I am definitely getting exposed to some unique ideas and recipes but the pressure to perform quickly is so great I’m not sure I notice what I’m learning. So, let me take a quick stock of a few things I’ve learned

  • Having high standards for food prep (e.g., size of knife cuts, quality of produce, customer expectations in a fine dining establishment)
  • Maintaining an efficient food storage system
  • Various recipes
  • A general sense of urgency in performance
  • Exposure to new ingredients and items (e.g., nasturtium, piperade, masago)

Below: Owner/Executive Chef Tyson Cole shows off some onion chips, which were made in a dehydrator. I have made these things, so I figured this was a good photo. By the way, I did not take this photo. There are so many photos available on the internet of Uchiko it’s amazing. Photo:

Meanwhile I am working for Green Island Catering, which is a vegan catering company. We are now producing meals to-go that we sell out of a couple of local store fronts (Daily Juice on 45th and The Wet Whistle on MLK near Chicon).

I am also preparing to compete in a cooking competition on September 5th at Papi Tino’s, a local Mexican restaurant. The idea is that recent culinary school graduates will develop a recipe, prepare it with the Papi Tino’s chef, and have it judged by some local luminaries. The winner on September 5 will compete in a final event at the end of the month. Wish me luck!


Saying Goodbye

So, I am going to continue this blog but it is changing gears. Since I’ve finished school I won’t be writing about The Natural Epicurean any more, but I am embarking on a new phase of my learning process. So stay tuned and I’ll keep writing about the good things that are happening, maybe a little bit about what is difficult, and also the things I figured out on my journey.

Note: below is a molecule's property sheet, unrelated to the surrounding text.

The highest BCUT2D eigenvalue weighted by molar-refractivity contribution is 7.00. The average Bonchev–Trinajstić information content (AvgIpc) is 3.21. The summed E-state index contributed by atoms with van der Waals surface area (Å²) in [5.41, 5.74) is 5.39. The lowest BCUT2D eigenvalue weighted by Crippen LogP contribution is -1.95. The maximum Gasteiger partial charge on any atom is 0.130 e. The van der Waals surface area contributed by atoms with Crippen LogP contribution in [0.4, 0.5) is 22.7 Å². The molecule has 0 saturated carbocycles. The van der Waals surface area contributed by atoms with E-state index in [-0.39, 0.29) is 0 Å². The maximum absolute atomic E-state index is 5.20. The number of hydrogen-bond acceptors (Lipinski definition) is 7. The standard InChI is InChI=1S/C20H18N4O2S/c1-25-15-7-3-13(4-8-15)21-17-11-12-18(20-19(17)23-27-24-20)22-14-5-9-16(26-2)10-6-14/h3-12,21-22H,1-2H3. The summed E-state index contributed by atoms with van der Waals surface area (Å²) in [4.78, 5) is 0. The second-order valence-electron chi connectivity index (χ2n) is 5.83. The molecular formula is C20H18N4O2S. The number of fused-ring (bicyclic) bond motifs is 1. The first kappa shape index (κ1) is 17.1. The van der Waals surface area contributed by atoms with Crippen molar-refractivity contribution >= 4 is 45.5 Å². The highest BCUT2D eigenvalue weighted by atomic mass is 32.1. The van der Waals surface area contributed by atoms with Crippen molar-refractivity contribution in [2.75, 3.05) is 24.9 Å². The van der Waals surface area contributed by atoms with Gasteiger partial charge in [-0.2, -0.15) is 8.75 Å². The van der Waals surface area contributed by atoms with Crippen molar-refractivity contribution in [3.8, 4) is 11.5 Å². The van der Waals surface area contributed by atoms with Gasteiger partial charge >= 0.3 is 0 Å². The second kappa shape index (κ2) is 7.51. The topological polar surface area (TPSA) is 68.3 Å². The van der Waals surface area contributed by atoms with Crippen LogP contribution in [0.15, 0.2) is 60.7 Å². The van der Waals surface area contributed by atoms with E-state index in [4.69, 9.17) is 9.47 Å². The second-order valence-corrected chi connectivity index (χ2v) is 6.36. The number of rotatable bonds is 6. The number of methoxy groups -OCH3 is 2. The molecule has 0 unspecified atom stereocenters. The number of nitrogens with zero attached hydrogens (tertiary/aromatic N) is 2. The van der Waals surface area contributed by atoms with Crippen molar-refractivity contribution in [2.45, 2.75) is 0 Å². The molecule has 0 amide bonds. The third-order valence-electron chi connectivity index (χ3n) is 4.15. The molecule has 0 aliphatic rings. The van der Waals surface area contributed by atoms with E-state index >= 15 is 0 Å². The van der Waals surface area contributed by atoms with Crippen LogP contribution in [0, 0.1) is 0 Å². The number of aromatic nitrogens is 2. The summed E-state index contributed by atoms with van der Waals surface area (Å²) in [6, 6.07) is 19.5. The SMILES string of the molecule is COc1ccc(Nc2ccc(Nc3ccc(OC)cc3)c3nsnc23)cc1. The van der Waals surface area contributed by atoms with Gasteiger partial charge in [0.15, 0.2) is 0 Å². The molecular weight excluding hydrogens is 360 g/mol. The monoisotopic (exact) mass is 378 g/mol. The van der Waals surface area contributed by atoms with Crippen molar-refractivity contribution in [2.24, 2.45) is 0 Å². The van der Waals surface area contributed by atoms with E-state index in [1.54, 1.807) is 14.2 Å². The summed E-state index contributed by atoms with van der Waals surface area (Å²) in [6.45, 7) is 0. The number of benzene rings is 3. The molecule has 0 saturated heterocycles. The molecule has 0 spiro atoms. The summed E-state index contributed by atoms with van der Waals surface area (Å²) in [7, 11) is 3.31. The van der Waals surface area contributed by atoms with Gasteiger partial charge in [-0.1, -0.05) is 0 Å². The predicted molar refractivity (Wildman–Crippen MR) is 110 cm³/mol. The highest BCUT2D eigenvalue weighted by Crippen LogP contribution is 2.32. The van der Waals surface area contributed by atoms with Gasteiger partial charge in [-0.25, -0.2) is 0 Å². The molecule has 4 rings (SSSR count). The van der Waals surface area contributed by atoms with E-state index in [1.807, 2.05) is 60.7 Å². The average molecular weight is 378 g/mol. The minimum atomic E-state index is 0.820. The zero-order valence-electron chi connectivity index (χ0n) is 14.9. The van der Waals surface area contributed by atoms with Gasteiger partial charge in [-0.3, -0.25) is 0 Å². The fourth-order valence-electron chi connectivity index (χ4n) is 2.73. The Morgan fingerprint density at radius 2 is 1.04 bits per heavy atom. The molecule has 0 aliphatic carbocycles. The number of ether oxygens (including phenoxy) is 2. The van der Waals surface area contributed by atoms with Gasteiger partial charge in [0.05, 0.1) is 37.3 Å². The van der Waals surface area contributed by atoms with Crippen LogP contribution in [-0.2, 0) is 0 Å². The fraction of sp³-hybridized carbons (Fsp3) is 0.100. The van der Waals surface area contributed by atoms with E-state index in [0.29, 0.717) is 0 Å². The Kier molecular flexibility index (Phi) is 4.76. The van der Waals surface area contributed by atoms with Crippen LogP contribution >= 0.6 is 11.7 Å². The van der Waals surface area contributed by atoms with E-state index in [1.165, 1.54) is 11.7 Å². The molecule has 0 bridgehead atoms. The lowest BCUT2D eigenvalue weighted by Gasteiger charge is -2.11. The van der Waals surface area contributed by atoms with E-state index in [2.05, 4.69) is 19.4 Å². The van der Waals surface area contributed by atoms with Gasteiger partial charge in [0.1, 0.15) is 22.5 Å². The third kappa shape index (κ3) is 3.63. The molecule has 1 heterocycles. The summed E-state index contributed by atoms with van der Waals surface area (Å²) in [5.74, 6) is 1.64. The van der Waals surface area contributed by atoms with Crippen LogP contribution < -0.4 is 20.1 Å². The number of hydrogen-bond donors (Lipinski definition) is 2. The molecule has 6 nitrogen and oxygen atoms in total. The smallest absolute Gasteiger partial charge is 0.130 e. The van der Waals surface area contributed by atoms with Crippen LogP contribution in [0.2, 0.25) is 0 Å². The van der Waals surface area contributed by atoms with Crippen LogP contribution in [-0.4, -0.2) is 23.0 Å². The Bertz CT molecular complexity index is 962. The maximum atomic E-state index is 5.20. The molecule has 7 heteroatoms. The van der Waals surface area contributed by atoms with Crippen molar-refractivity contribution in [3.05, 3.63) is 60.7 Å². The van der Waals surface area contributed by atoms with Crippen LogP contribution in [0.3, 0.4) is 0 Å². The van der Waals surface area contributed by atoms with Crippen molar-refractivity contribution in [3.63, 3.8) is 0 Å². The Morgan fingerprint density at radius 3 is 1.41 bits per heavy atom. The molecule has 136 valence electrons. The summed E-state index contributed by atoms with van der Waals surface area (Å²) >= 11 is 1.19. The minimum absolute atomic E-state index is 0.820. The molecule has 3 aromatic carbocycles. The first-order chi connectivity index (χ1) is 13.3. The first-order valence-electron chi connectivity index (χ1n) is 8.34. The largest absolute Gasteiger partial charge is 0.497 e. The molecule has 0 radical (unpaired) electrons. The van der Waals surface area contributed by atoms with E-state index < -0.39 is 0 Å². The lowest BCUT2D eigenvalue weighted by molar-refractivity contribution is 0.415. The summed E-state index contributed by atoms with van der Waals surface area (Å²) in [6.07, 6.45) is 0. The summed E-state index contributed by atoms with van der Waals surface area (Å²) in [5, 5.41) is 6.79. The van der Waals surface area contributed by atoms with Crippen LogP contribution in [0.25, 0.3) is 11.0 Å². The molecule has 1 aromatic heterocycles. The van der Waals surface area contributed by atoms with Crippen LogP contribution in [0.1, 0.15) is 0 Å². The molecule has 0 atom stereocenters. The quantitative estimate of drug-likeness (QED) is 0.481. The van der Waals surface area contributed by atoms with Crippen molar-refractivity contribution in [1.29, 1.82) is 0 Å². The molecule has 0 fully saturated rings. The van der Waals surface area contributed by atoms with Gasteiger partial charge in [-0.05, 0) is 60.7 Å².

Below: Before my last day of class.


Below: Before my first day of class. It was colder then. 🙂 

Below: I got to address our guests at the culinary showcase we did in our final month of class. 


Business Skills Classes

In our last weeks of class, we had a parade of business instructors teach us about branding, marketing, web presence, accounting, writing resumes, and more. We also got to choose to to spend four days in a smaller group  with either a personal chef, a restaurateur/food product developer, or a food media expert learning the things that would set us up for success in our chosen career goals.

I chose to work with Amanda Love, a personal chef, and she had many great pieces of information which are going to help me get my personal chef business going. It was great to be in a small group with Amanda because we were all focused on doing personal chef work and got to ask her questions which were on our minds.

That time was really valuable and I appreciate her knowledge and encouragement. In some ways it was my favorite part of the whole school curriculum because it was the timing was so right based on what I needed at that time. It’s really helpful to have connections and mentors in life, especially when embarking on career change.

Below: John Moore of BrandAutopsy talking about developing a brand.


Below: Scott Price of SRP Consulting talks about consumer product marketing. 


Below: This guy, Justin Follin, blew me away with his perspective. He came in to talk about public speaking but what he shared with us was useful far beyond communication. This guy is a straight up life guru. He touched on confidence, emotions, duality of self, meditation, and presence. Half the class was in tears by the end, and I mean that in a good way.


Makin’ Stuff Happen

So, I set the intention that this was a week that good stuff was going to happen for me. It seemed to have worked.